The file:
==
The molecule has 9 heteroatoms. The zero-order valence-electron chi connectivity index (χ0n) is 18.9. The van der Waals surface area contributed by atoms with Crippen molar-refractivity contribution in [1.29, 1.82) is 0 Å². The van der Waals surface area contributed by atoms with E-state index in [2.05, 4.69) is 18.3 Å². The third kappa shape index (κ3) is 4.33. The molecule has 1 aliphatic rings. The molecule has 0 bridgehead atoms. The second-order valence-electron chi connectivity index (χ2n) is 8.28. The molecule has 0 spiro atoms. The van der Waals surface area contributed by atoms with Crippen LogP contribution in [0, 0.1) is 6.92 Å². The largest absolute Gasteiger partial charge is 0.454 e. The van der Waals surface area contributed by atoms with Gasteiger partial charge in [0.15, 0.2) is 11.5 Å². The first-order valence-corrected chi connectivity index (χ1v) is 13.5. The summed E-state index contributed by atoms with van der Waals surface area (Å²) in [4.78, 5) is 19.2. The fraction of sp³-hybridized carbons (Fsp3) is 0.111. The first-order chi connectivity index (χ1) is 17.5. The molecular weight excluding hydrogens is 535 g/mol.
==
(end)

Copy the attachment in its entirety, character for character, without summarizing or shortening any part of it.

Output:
The molecule has 9 heteroatoms. The zero-order valence-electron chi connectivity index (χ0n) is 18.9. The van der Waals surface area contributed by atoms with Crippen molar-refractivity contribution in [1.29, 1.82) is 0 Å². The van der Waals surface area contributed by atoms with E-state index in [2.05, 4.69) is 18.3 Å². The third kappa shape index (κ3) is 4.33. The molecule has 1 aliphatic rings. The molecule has 0 bridgehead atoms. The second-order valence-electron chi connectivity index (χ2n) is 8.28. The molecule has 0 spiro atoms. The van der Waals surface area contributed by atoms with Crippen LogP contribution in [0, 0.1) is 6.92 Å². The largest absolute Gasteiger partial charge is 0.454 e. The van der Waals surface area contributed by atoms with Gasteiger partial charge in [0.15, 0.2) is 11.5 Å². The first-order valence-corrected chi connectivity index (χ1v) is 13.5. The summed E-state index contributed by atoms with van der Waals surface area (Å²) in [4.78, 5) is 19.2. The fraction of sp³-hybridized carbons (Fsp3) is 0.111. The first-order chi connectivity index (χ1) is 17.5. The molecular weight excluding hydrogens is 535 g/mol.